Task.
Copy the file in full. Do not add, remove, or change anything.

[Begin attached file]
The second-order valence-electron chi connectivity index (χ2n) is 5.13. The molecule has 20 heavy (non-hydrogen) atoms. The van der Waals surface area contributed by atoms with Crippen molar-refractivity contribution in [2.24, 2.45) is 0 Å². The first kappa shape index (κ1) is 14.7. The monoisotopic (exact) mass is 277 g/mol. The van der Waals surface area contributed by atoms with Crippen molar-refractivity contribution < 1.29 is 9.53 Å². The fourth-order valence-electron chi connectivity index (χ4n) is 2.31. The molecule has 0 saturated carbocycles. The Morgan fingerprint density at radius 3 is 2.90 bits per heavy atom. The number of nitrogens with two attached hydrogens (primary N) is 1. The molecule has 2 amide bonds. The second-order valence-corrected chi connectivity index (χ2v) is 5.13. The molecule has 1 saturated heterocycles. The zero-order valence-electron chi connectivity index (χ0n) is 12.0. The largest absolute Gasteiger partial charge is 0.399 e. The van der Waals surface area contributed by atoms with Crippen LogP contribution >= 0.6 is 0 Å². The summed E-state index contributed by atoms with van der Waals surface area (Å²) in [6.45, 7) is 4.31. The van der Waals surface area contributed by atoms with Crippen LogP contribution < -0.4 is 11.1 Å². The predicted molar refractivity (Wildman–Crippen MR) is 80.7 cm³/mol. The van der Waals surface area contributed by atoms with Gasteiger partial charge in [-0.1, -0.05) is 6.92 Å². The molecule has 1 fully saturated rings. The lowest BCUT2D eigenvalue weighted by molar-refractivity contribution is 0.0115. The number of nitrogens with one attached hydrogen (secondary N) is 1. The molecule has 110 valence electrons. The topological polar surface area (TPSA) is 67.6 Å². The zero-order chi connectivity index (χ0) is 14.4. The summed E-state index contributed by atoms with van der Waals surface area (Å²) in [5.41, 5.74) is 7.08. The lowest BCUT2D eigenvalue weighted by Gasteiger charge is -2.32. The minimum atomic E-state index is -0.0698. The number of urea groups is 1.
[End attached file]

The second-order valence-electron chi connectivity index (χ2n) is 5.13. The molecule has 20 heavy (non-hydrogen) atoms. The van der Waals surface area contributed by atoms with Crippen molar-refractivity contribution in [2.24, 2.45) is 0 Å². The first kappa shape index (κ1) is 14.7. The monoisotopic (exact) mass is 277 g/mol. The van der Waals surface area contributed by atoms with Crippen molar-refractivity contribution < 1.29 is 9.53 Å². The fourth-order valence-electron chi connectivity index (χ4n) is 2.31. The molecule has 0 saturated carbocycles. The Morgan fingerprint density at radius 3 is 2.90 bits per heavy atom. The number of nitrogens with two attached hydrogens (primary N) is 1. The molecule has 2 amide bonds. The second-order valence-corrected chi connectivity index (χ2v) is 5.13. The molecule has 1 saturated heterocycles. The zero-order valence-electron chi connectivity index (χ0n) is 12.0. The largest absolute Gasteiger partial charge is 0.399 e. The van der Waals surface area contributed by atoms with Crippen LogP contribution >= 0.6 is 0 Å². The summed E-state index contributed by atoms with van der Waals surface area (Å²) in [6.45, 7) is 4.31. The van der Waals surface area contributed by atoms with Crippen LogP contribution < -0.4 is 11.1 Å². The predicted molar refractivity (Wildman–Crippen MR) is 80.7 cm³/mol. The van der Waals surface area contributed by atoms with Gasteiger partial charge in [-0.1, -0.05) is 6.92 Å². The molecule has 1 fully saturated rings. The lowest BCUT2D eigenvalue weighted by molar-refractivity contribution is 0.0115. The number of nitrogens with one attached hydrogen (secondary N) is 1. The molecule has 110 valence electrons. The topological polar surface area (TPSA) is 67.6 Å². The zero-order chi connectivity index (χ0) is 14.4. The summed E-state index contributed by atoms with van der Waals surface area (Å²) in [5.41, 5.74) is 7.08. The lowest BCUT2D eigenvalue weighted by Gasteiger charge is -2.32. The minimum atomic E-state index is -0.0698. The number of urea groups is 1.